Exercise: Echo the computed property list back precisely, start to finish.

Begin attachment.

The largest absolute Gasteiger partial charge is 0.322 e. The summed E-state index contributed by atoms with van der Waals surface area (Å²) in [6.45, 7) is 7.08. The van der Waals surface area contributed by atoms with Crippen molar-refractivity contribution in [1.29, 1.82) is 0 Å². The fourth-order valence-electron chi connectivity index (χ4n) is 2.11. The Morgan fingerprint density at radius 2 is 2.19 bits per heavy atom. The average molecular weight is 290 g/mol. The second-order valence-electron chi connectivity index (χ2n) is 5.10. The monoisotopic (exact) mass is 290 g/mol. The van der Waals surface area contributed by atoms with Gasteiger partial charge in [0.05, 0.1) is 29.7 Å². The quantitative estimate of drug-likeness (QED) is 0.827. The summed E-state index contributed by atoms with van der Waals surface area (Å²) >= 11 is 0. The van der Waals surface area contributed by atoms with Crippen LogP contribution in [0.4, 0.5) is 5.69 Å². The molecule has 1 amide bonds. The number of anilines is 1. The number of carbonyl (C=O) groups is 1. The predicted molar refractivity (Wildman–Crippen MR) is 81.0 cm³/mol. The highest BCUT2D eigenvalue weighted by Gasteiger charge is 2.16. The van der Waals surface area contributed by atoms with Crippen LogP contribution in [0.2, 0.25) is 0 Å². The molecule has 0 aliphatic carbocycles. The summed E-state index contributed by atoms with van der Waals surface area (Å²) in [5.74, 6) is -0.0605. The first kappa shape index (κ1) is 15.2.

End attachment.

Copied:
The largest absolute Gasteiger partial charge is 0.322 e. The summed E-state index contributed by atoms with van der Waals surface area (Å²) in [6.45, 7) is 7.08. The van der Waals surface area contributed by atoms with Crippen molar-refractivity contribution in [1.29, 1.82) is 0 Å². The fourth-order valence-electron chi connectivity index (χ4n) is 2.11. The Morgan fingerprint density at radius 2 is 2.19 bits per heavy atom. The average molecular weight is 290 g/mol. The second-order valence-electron chi connectivity index (χ2n) is 5.10. The monoisotopic (exact) mass is 290 g/mol. The van der Waals surface area contributed by atoms with Gasteiger partial charge in [0.05, 0.1) is 29.7 Å². The quantitative estimate of drug-likeness (QED) is 0.827. The summed E-state index contributed by atoms with van der Waals surface area (Å²) >= 11 is 0. The van der Waals surface area contributed by atoms with Crippen LogP contribution in [0.4, 0.5) is 5.69 Å². The molecule has 1 amide bonds. The number of anilines is 1. The number of carbonyl (C=O) groups is 1. The predicted molar refractivity (Wildman–Crippen MR) is 81.0 cm³/mol. The highest BCUT2D eigenvalue weighted by Gasteiger charge is 2.16. The van der Waals surface area contributed by atoms with Crippen LogP contribution in [0.2, 0.25) is 0 Å². The molecule has 0 aliphatic carbocycles. The summed E-state index contributed by atoms with van der Waals surface area (Å²) in [5.74, 6) is -0.0605. The first kappa shape index (κ1) is 15.2.